5 Natural Hair Myths to Stop Perpetuating


MYTH #1Natural Women Spend Less Money on Their Hair


“Don’t you just use coconut oil, and mayo and boom! Natural hair greatness!”

False: Just because our money doesn’t go towards relaxers doesn’t mean that we spend less! Do you know how much pure, vegan, gluten-free, raw, virgin, un-refined, shea butter costs to ship internationally? Can you guess how much we spend on the multitude of essential oils, creams, non-alcoholic gels and unicorn tears that keep our curls popping? Wait, I’ve said too much already, forget everything you’ve read! This “movement” is trendy (oh, you’re such a trendsetter letting your hair grow out of your scalp, you go girl!) and as a result, there will always be someone waiting to capitalize and over-charge for services and products. To be honest, another reason natural hair can be just as expensive as having relaxed hair is because there’s a lot of trial and error involved. We’re literally getting to know our hair all over again, and that means trying new products, modifying our routine when the seasons change and realizing that what worked last year, or even last month, may no longer have the same effect on our hair.

MYTH #2 Natural Hair is a Political Statement

The wife of Eldridge Cleaver, Kathleen, also an active member of the Black Panthers, 1969.

“You must be a revolutionary / incense-burning, Hotep-reading, Angela Davis and Lorraine Hansberry-quoting, anti-everything, freedom fighter! I know the type”

False: Perhaps women with natural hair simply prefer avoiding harsh chemicals that are hazardous to their health? It is in fact possible to use your personal style to reflect certain political and personal beliefs; however, true revolutionaries know that it’s so much more than skin deep. A hairstyle alone is not a political statement. Black women are dynamic and as diverse as you can imagine: we don’t all share the same agenda or reason for going natural. Contrary to what some may assume, we’re not all members of a secret organization seeking to overthrow the male-dominated capitalistic machine that plays Black women against themselves, and each other, by teaching them that the “only” and “correct” way to measure their beauty and self-worth is against an unfair, unrealistic and biased antiquated White European beauty standards. (What a mouthful!) Oh, which reminds me: the meeting this month is cancelled ladies; see you at the next one!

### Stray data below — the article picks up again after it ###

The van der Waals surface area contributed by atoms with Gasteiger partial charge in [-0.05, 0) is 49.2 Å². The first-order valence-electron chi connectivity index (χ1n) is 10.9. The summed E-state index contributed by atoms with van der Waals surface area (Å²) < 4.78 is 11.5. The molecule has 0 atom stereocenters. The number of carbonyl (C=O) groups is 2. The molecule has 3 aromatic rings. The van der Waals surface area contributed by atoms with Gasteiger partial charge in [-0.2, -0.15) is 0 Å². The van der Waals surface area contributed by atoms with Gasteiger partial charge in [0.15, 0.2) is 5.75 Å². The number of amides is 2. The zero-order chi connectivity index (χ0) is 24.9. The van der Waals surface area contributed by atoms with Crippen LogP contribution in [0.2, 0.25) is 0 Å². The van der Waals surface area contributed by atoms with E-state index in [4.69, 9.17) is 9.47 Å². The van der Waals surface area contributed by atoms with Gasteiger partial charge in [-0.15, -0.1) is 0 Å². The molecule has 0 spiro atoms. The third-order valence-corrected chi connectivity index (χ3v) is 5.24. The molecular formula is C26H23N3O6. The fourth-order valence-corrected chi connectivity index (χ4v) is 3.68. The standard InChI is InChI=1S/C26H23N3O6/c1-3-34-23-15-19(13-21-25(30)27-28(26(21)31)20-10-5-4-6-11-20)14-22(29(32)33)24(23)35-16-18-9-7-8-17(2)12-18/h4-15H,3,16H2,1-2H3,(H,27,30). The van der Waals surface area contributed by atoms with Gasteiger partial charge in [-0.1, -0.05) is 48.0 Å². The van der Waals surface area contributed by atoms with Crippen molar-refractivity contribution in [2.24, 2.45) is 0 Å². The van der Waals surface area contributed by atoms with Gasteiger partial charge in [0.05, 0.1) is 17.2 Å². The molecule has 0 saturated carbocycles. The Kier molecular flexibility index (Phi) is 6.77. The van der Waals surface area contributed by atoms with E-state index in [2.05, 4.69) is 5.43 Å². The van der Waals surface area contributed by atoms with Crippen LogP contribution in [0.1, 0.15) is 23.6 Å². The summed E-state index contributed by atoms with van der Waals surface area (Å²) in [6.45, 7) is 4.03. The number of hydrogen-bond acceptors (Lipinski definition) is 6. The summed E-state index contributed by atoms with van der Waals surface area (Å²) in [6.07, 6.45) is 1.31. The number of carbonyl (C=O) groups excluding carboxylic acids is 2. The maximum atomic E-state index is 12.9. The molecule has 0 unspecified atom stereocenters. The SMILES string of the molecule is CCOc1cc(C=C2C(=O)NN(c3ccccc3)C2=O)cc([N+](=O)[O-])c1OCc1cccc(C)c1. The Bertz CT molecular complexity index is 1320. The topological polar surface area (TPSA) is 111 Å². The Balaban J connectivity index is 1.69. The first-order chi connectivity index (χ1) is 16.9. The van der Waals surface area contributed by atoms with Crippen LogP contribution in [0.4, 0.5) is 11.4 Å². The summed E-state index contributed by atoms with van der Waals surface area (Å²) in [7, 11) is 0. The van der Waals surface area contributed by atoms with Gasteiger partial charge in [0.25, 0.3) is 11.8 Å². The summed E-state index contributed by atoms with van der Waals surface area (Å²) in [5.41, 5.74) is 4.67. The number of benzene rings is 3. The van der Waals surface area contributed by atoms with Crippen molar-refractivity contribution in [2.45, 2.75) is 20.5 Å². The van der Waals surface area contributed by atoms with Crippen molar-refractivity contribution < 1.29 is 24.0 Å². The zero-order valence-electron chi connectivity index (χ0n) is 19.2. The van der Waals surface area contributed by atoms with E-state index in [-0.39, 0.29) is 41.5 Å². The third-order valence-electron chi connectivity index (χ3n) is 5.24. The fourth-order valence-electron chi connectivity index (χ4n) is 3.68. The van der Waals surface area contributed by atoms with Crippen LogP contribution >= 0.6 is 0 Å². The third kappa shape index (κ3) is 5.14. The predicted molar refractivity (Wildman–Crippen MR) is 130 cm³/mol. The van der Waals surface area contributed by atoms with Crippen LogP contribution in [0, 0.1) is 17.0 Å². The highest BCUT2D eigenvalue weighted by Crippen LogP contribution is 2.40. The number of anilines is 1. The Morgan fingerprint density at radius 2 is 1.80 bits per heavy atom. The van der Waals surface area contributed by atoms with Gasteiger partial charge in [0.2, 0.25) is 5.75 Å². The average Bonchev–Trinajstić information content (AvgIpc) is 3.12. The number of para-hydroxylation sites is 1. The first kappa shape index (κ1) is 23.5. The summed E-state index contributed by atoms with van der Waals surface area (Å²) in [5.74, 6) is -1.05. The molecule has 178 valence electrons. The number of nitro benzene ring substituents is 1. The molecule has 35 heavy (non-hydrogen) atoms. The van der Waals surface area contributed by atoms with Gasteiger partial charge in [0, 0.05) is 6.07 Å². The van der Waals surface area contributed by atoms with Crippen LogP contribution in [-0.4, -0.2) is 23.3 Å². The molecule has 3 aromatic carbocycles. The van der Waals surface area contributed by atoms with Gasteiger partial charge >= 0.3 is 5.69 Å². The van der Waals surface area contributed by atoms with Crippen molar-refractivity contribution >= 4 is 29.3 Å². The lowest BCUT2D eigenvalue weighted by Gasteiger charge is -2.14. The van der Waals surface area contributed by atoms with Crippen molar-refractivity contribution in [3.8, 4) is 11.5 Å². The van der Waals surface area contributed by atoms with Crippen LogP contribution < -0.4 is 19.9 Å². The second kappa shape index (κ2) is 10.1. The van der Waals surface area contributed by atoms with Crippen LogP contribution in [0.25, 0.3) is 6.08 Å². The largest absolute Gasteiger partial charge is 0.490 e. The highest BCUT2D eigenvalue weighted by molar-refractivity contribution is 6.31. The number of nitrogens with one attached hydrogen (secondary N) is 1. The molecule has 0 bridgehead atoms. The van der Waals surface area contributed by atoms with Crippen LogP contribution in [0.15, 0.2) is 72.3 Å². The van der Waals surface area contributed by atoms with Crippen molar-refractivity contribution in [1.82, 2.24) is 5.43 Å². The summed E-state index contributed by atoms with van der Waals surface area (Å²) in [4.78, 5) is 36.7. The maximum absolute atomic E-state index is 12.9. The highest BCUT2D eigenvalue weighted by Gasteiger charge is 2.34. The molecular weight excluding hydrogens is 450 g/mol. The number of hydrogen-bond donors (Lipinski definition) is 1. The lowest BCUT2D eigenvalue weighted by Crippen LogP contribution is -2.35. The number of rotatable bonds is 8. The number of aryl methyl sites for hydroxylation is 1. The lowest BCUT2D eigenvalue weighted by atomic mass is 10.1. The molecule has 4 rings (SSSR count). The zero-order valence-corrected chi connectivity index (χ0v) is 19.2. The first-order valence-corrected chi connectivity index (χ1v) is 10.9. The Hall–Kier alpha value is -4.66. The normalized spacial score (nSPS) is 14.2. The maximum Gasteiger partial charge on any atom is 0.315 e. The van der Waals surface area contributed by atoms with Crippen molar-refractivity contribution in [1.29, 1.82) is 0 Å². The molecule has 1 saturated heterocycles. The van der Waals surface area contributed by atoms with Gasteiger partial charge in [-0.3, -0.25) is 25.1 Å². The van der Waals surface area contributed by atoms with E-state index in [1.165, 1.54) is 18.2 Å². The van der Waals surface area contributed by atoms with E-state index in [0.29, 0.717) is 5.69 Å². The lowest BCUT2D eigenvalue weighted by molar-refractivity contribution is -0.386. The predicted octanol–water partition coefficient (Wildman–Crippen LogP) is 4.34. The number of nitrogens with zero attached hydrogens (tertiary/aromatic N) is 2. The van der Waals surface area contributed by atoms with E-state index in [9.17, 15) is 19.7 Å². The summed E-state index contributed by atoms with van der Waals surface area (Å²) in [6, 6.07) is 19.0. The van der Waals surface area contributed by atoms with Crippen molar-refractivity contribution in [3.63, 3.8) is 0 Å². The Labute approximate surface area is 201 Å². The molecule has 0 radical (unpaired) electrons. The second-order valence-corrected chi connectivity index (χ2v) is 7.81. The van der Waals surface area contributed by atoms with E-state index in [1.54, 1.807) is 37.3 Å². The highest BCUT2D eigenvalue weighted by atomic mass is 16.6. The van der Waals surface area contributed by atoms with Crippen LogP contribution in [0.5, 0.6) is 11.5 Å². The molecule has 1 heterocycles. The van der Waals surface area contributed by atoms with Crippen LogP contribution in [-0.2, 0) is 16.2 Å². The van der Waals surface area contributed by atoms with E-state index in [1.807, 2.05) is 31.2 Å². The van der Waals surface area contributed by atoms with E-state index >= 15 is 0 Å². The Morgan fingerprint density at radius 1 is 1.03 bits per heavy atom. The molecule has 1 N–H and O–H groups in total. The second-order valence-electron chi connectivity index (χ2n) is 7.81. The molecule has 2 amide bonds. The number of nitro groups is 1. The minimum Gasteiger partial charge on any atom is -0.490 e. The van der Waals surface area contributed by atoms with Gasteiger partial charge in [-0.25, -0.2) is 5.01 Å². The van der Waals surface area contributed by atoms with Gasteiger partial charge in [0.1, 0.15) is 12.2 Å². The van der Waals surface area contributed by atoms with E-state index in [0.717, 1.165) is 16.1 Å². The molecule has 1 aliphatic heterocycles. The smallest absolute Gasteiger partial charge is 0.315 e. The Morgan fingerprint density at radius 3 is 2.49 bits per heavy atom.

MYTH #3 We don’t all know each other


“Have you met my friend Ashley? Her hair looks just like yours, and I think she lives in the same state as you!”

False: We may or may not have a separate album of screenshots and hair photo inspiration that happens include a photo of your friend @XOXOAshley’s luscious locs, BUT we don’t actually know her… We have however spent more time than we care to admit musing over her possible hair-care routine and Holy Grail products. Listen! Leave that judgment at the door! Natural hair is far from an exact science, and Instagram and Tumblr are great teachers for eager students looking to learn. Tell Ashley that I hope she enjoyed her trip to Essence Fest last year; her outfit was dope! But no, we don’t know know her. That would be weird.

MYTH #4 Natural Girls Love the Rain


“It’s okay to get your hair wet because you’re natural now.”

 We don’t spend days walking around in plaits reminiscent of 18th century plantation fashion for nothing! Braids, cornrows, twists, puffs; just keep it safe! Why do we do start prepping our hair on Tuesday, you ask? Because we’ve got somewhere to be on Saturday, of course! So, although wash’n’go’s are a thing, and some women’s jam we don’t all jump in puddles and dance in the rain simply because we’re natural. We may not cower, shriek and duck for cover; however, a genuine sigh of disappoint after spending hours replicating (and perfecting) a style you saw on a YouTube tutorial is a reasonable reaction to unexpected rain or humidity.

MYTH #5 All Natural Hair Is Curly


“Oh! I definitely thought it’d look more like Tracee Ellis Ross. That’s cute for you, though!”

Our hair zigs, zags, shoots, booms, bams, curls, dips, dives, dabs and hits the Quan. The textures of Black natural hair are a cornucopia of awesome. Our hair looks at gravity and says, ‘Bish, where?” Unfortunately, not all textures of natural hair are treated the same! A certain amount of prejudice still exists, and even self-hate within the natural hair community that needs to be addressed. Many women claim that if their hair isn’t bouncy, big, and loose (see. Tracee Ellis Ross) that it simply isn’t worth it to go natural. Or, on the other hand, women who’ve never seen their natural hair texture assume (oh so incorrectly) that even though their parents and siblings have the same texture that their hair will somehow be in the shape of perfectly spiraled Shirley Temple curls with no shrinkage ever and no frizz in sight. If that’s your main concern, you’re doing it wrong: it’s about self-love, acceptance, and encouraging—not emulating and envying—our sisters and brothers. There’s not right or wrong way to be natural.

These are a few myths that we as natural men and women need to stop perpetuating and feeding! Can you think of any others you’d add to the list?